The Protestant Orphan School: 1850 to 1886

Why was the Protestant Orphan School established?

In 1836, Governor Bourke passed the Church Act which allowed the granting of some government funding to Catholic institutions. This allowed the construction of a Roman Catholic Orphan School in Waverley. Since the establishment of the Roman Catholic Orphan School, the number of admissions to the Male Orphan School at Liverpool had been falling, so Fitzroy saw it as more efficient to consolidate the two similar institutions on one site. That the gender division between the orphan schools in the colony eventually gave way to a sectarian delineation between these organisations reflects the deepening sectarian division in Australian society at this time.

By the 1840s, the Male Orphan School had become dilapidated. Performing a similar function to the Female Orphan School, the institution housed about 135 boys during 1844. In late 1846, Governor Fitzroy decided to merge the Male Orphan School and the Female Orphan School because of the the remoteness of the Male Orphan School site, and the inefficiency of supporting two similar, but separate institutions.

 Protestant Orphan School with students in the foreground

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To accommodate the merger, renovations were performed on the Female Orphan School buildings and in April 1850, the boys transferred to the Female Orphan School. The merged Female Orphan School and Male Orphan Schools became known as the Protestant Orphan School. Dormitories were added to the west wing, and a new hospital facility was added to the north of the building. 77 boys and 82 girls were accommodated there in separate wings of the building. These numbers increased over time, and by 1867, 250 children were accommodated at the school. A stone path was created to link the new carriage loop that was constructed in front of the building to the jetty on the river. New trees were also planted around the building at this time.


Correspondence relating to children being admitted to

the Protestant Orphan School (State Records NSW)

What was it like living in the Protestant Orphan School?

Despite the merger of the Male and Female Orphan Schools into one institution, a strict separation of boys and girls was maintained. Segregation between the boys and girls was ensured and interaction was minimised by designating separate classrooms and bathrooms. Even their playgrounds were separated by sandstone walls and timber fences. The building's west wing was where boys had their dormitories and dining room. The East Wing housed the girls' dormitories and dining room, as well as the nursery. A reporter from the Sydney Morning Herald wrote in 1866 that:

"The girls and boys are kept quite apart. They are separately lodge, separately taught, and have separate playgrounds. Their clothing is plain but substantial and neat, and appears to be kept in excellent order – no doubt a very difficult and troublesome business. The food of the children, like their clothing, is plain but substantial. They have soup on Mondays, Wednesdays, and Fridays, and baked meats on Tuesdays, Thursdays, Saturdays and Sundays…The bread, which is all baked on the establishment, there being five bakings in each week, is excellent".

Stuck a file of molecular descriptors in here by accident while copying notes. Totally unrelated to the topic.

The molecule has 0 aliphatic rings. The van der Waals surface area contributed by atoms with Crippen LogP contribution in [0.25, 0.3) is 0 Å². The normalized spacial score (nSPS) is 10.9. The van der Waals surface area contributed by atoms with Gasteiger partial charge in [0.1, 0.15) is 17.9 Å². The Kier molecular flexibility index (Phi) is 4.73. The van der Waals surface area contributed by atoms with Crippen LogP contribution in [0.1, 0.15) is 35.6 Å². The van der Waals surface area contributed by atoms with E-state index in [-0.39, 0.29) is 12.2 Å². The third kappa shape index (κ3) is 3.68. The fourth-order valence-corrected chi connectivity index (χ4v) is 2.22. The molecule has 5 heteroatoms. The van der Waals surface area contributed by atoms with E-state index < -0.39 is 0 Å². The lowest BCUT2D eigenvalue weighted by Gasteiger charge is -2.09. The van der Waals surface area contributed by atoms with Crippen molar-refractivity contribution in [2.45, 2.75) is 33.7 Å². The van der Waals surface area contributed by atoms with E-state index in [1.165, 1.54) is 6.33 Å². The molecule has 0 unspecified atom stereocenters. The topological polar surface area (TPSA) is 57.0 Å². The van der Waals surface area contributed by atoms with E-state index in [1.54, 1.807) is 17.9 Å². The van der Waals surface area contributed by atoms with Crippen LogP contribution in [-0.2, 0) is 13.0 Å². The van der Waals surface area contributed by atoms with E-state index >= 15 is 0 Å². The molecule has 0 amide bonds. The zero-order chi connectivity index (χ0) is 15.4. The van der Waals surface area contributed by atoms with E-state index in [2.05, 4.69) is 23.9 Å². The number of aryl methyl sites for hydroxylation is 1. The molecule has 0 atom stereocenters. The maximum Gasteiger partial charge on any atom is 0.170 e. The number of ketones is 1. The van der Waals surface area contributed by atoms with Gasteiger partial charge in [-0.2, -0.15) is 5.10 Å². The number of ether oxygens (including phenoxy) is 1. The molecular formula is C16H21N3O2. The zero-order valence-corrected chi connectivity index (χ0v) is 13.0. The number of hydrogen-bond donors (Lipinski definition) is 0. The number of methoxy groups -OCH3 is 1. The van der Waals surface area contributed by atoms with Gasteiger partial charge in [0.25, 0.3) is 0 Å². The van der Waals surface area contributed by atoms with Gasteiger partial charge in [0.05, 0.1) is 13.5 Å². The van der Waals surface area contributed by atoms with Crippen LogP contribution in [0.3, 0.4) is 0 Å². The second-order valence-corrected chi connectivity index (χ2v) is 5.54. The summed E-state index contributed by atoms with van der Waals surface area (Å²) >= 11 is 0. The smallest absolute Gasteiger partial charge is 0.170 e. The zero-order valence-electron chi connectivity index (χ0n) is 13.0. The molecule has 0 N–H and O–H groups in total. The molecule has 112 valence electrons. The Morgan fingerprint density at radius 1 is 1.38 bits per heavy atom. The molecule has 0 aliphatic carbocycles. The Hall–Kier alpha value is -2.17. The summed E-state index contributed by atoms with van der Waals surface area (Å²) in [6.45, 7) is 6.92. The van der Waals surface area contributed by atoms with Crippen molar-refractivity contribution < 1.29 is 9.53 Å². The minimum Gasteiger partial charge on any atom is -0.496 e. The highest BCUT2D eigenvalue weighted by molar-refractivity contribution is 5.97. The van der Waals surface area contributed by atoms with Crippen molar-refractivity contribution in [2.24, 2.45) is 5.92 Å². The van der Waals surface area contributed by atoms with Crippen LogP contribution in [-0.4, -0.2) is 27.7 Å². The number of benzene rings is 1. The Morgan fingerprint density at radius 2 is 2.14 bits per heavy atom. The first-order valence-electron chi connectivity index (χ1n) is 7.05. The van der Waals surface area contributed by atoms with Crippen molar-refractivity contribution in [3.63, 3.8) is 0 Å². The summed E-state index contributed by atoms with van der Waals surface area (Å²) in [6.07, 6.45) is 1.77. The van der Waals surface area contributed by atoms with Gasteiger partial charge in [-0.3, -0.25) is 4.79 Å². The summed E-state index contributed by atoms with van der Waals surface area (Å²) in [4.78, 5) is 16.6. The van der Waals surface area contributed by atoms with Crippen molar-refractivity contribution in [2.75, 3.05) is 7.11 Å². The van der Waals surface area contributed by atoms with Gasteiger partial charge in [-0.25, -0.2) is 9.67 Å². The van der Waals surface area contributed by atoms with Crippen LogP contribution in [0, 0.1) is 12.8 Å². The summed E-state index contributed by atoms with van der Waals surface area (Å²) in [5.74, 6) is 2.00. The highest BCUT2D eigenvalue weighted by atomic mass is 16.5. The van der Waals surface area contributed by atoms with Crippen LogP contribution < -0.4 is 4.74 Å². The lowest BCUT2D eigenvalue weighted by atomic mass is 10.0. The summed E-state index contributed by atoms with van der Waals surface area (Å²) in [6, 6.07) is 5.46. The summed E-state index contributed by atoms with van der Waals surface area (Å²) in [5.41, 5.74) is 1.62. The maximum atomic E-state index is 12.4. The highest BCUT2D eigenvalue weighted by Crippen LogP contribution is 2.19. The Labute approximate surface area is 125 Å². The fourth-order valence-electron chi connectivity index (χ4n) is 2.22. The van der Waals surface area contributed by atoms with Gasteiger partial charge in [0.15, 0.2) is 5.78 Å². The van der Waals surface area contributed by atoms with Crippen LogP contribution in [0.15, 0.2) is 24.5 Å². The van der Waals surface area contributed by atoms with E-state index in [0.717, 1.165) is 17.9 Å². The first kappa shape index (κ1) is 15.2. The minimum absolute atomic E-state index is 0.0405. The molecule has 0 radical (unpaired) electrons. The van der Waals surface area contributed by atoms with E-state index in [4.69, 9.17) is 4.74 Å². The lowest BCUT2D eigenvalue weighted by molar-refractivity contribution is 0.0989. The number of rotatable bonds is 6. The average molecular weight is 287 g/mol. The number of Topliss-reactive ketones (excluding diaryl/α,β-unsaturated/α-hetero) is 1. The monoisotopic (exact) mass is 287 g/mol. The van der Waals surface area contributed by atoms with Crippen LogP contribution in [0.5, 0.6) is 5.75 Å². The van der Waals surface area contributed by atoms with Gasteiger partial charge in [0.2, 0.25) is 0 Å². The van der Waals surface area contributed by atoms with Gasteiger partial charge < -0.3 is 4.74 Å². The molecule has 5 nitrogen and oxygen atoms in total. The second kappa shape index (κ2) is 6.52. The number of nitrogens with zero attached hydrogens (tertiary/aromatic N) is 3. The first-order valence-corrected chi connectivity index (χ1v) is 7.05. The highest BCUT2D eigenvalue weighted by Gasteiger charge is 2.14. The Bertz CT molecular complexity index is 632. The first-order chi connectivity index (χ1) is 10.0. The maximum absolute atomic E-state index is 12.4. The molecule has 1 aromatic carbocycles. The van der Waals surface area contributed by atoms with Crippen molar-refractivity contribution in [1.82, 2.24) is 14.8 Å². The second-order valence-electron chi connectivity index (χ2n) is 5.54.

In 1851, the building included a total of 13 dormitories and sleeping apartments, 3 kitchens, 2 mess rooms, 3 staircases a hospital, teachers apartments, school rooms and a committee room.


State-Library-a5408001h_v2     Staff and students at the rear of the school. Date unknown.     Protestant Orphan School in 1870
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Activities were provided for the children. Children could read or play draughts in the recreation room, and an annual picnic was held. In 1880, all the children were taken by schooner boat to Chowder Bay. It has been recorded that Matron Martha Betts arranged fireworks for the children to celebrate the Queen's birthday each year.


Surgeon report January 1869     Salary Abstract March 1871     Letter relating to an absconded child - January 1869

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By the mid-1860s, the Protestant Orphan School was in a state of disrepair, with collapsing ceilings and deteriorating floors. Repainting and replastering was also necessary, and major renovation and extension works were carried out in 1870 to improve the living conditions at the School. Over time, boys came to outnumber girls at the Protestant Orphan School.



Duties of the First Teacher of the Protestant Orphan School

(National Library of Australia)



Why did the Protestant Orphan School close?

Throughout the 1880s, a new 'boarding out' system for managing orphans was increasingly favoured by the colonial government. The policy, which had already been implemented in Victoria and South Australia, saw orphans sent to 'respectable' families in regional areas. Financial incentives were offered to families to house, educate and care for the children. It was thought that the cleaner air, greater variety of diet, and reduced exposure to communicable diseases would see orphans fare better than in institutions such as the Protestant Orphan School. It was also favoured because it meant that orphaned children were no longer accommodated en masse in large centralised institutions. This approached was advocated by Sir Henry Parkes who introduced the State Children Relief Act to the New South Wales Parliament in 1882. Within the first 5 years of its operation, the system saw 1,366 children 'boarded out'. This policy shift meant that the Protestant Orphan School and institutions like it became redundant. The Protestant Orphan School ceased operating on September 30, 1886. By that point it was housing only 65 children.


The Protestant Orphan School between 1870 and 80
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